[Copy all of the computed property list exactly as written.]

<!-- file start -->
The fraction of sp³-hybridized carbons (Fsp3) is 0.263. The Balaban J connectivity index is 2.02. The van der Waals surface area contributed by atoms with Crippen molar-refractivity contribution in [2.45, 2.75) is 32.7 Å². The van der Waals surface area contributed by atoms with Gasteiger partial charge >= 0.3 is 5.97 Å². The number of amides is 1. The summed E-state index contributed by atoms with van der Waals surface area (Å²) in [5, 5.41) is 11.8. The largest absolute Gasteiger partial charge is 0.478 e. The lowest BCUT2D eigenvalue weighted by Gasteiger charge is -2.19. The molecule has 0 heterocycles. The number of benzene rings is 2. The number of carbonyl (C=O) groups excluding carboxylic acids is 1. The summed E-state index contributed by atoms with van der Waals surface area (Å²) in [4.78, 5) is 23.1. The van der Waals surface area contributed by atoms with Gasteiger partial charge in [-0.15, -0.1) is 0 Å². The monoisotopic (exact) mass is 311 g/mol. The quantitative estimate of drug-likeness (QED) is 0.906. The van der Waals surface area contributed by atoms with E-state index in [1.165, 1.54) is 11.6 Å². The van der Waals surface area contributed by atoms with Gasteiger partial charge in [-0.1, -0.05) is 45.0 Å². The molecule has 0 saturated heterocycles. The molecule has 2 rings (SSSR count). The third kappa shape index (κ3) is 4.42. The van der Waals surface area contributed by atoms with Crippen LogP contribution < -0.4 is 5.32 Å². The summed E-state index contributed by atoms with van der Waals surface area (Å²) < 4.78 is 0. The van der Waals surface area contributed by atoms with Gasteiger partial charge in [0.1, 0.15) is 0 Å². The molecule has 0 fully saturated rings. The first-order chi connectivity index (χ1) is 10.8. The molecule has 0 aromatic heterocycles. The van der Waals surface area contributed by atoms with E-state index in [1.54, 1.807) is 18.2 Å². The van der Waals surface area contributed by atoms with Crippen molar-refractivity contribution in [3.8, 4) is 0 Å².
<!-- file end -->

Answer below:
The fraction of sp³-hybridized carbons (Fsp3) is 0.263. The Balaban J connectivity index is 2.02. The van der Waals surface area contributed by atoms with Crippen molar-refractivity contribution in [2.45, 2.75) is 32.7 Å². The van der Waals surface area contributed by atoms with Gasteiger partial charge >= 0.3 is 5.97 Å². The number of amides is 1. The summed E-state index contributed by atoms with van der Waals surface area (Å²) in [5, 5.41) is 11.8. The largest absolute Gasteiger partial charge is 0.478 e. The lowest BCUT2D eigenvalue weighted by Gasteiger charge is -2.19. The molecule has 0 heterocycles. The number of benzene rings is 2. The number of carbonyl (C=O) groups excluding carboxylic acids is 1. The summed E-state index contributed by atoms with van der Waals surface area (Å²) in [4.78, 5) is 23.1. The van der Waals surface area contributed by atoms with Gasteiger partial charge in [-0.15, -0.1) is 0 Å². The monoisotopic (exact) mass is 311 g/mol. The quantitative estimate of drug-likeness (QED) is 0.906. The van der Waals surface area contributed by atoms with E-state index in [1.165, 1.54) is 11.6 Å². The van der Waals surface area contributed by atoms with Gasteiger partial charge in [-0.1, -0.05) is 45.0 Å². The molecule has 0 saturated heterocycles. The molecule has 2 rings (SSSR count). The third kappa shape index (κ3) is 4.42. The van der Waals surface area contributed by atoms with Crippen LogP contribution < -0.4 is 5.32 Å². The summed E-state index contributed by atoms with van der Waals surface area (Å²) < 4.78 is 0. The van der Waals surface area contributed by atoms with Gasteiger partial charge in [0.1, 0.15) is 0 Å². The molecule has 0 fully saturated rings. The first-order chi connectivity index (χ1) is 10.8. The molecule has 0 aromatic heterocycles. The van der Waals surface area contributed by atoms with E-state index in [1.54, 1.807) is 18.2 Å². The van der Waals surface area contributed by atoms with Crippen molar-refractivity contribution in [3.8, 4) is 0 Å².